1 --I I
2 ACKNOWLEDGEMENTS We would like to express our appreciation to the many actuaries, agents, executives, professors of insurance and regulators who so generously shared their knowledge and sometimes their feelings about the life insurance business with us: At various stages throughout this project, past and. present staff members and consultants other than those listed on the title page, have made important contributions to this project. Paul Sailer played an important role in initiating the project and did much work in its early months. Paul Epstein did a prodigious amount of excellent work in the first year of this project~ Susan Rosenberg and John Hamilton were responsible for the substantial amount of sophisticated programming required. Arlene Groner put together a" great deal of material on state regulation. The burden of typing fell mainly into the capable hands and fingers of Peggy Reid, Gwen Jones and Clare Wadbrook and the wora processing "centers of the two Bureaus. In the final stages, we found Hong Dea's advice and assistance invaluable. Sheldon Klein, Steve Meyer and Robert Zwirb worked long hours on the innummerable last minute tasks that needed to be done.
3 TABLE OF CONTENTS INTRODUCTION ' I. THE LIFE INSURANCE INDUSTRY AND ITS SERVICES A. Description of the Industry B. Basic Types of Life Insurance Policies Term Insurance <iash Value Insurance ~. ' C. Life Insurance As A S~vings Medium II. CONSUMER PROBLEMS IN LIFE INSURANCE A. The Rate of Return Consumers Receive on the Savings Component of Cash Value Insurance Policies Is Often Very Low S 1. Many New Cash Value Pqlicies Earn Relatively Low Rates of Return Substantially Lower Rates of Return Are Being P.aid on Older Whole Life Policies, Especially Non-Participating Policies B. Consumers Lose Substantial Amounts of Money Through Termination of Whole Life Policies Within the First Years of Coverage C. The Cost of Similar Life Insurance Policies Var-ies Widely Evidence of Cost Dispersion Among Similar Policies Cost Dispersion Among Similar Policies Exceeds That Found for Other Products There Is Little Relation Between the Cost of Policies and Their Market Shares.. 59 D. Consumers Often Receive a Small Amount of Protection Against Premature Death Relative to the Premiums Paid for Ordinary Insurance... 63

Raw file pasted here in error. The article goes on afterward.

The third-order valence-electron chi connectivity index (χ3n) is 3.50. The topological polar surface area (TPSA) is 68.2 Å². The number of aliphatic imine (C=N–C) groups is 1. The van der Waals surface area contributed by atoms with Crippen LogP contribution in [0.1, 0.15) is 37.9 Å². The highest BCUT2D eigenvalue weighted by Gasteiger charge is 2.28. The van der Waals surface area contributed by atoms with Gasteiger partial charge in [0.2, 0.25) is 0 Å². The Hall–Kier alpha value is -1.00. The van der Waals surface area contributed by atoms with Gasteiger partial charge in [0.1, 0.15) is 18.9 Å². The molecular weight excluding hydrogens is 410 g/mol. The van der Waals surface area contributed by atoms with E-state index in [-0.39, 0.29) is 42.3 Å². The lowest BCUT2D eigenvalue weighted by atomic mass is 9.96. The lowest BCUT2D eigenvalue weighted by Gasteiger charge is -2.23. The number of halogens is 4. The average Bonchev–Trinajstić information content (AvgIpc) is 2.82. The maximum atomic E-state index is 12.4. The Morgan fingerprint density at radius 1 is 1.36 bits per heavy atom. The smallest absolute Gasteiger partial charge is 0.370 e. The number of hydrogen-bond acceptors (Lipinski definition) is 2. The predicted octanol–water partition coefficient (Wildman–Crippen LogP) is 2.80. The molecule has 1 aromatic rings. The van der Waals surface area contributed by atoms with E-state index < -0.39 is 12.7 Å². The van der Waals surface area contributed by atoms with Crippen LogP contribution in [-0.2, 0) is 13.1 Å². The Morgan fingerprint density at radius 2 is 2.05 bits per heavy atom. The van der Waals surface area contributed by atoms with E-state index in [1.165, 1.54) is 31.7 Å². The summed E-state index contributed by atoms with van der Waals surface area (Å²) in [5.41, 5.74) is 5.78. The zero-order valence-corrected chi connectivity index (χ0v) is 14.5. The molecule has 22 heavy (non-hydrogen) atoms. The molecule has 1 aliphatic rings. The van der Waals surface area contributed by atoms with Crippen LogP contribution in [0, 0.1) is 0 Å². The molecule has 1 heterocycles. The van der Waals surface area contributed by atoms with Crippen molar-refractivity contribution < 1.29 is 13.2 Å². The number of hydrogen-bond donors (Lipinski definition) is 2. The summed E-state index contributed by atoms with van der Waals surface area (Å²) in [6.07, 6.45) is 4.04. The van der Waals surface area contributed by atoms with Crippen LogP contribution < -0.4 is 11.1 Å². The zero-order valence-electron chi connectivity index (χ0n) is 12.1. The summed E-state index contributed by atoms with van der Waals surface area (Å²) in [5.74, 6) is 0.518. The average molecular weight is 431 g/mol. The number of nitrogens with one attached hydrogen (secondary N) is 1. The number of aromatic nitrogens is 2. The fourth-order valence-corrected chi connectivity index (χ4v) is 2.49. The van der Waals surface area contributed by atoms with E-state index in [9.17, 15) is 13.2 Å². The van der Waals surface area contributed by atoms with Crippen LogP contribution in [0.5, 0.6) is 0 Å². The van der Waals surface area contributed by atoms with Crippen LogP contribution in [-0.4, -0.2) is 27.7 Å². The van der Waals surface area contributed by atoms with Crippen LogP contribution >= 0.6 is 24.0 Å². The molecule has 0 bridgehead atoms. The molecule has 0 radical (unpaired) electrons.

4 III. SOME REASONS FOR THE PROBLEMS A. In troduction B. The Cost of Insurance Is Difficult to Evaluate... II C. Consumer Inability to Determine the Real Cost of Insurance ,?:,. 1. Consumers Are Uninformed About Life Insurance Consumers Are Unable to Evaluate Cost Most Consumers Do!lot Compare Policies For Cost D. The Relationship Between the Lack of Price Information and Reduced Price Competition 81 E. The Agency System Exacerbates the Com- ~peti tive Problems.... " Many Agents Do Not Believe There Are Substantial Differences in Policy Costs The Commission Structure Provides Financial Incentives Favoring Whole Life Insurance Agent Training Often Emphasizes Zelling Cash Value Policies The ~pact of the Agency system IV. RECOMMENDATION: A COST DISCLOSURE SYSTEM FOR LIFE INSURANCE A. The Need to Disclose the Average Annual Rate of Return on All Cash Value Insurance and Annui ty!?roducts Rate of Return Disclosure Is Necessary to Evaluate Cash Value Insurance As A Savings Vehicle Rate of Return Disclosure Is Necessary to Compare Dissimilar Types of Insurance and Annuity Products l02 a. Comparing Dissimilar Cash Value!?01icies l04 b. Comparing Traditional Cash Value Insurance to Additional First- Year Premium Policies l06
5 c. Using Rate of Return Disclosure to Evaluate Annuity Products Industry Arguments Against Rate of Return Disclosure l13 4. Method Used For Rate of Return Disclosure B. Choice of An Index for Comparison of Similar Policies..... ~ : NAIC Cost Indices Deficiencies in the Present NAIC Proposal a. Paym.ent Index... ~ b. Equivalent Level Annual Dividend. 138 c. Duration Displays for Similar Policy Comparison Index Selection of an Appropriate Index ~UIDber ~ The Need to Supply Comparative Cost Inf_ormation... ' C. Recommendations Concerning Other-Aspects of the NAIC Model Regulation.... ~ Consumer Research Concerning the Under,standability of the NAIC Disclosure System... ~ Timing of Disclosure The Informatio'n That Should be Contained on the Disclosure Statements in Addition to the Index Numbers l68 a. Preliminary Policy Summary b. Policy SlllIJIDaI'Y The Buyer' s Guide Coverage of the Regulation ~77 6. Enforcement Provisions ~80 CONCLUSION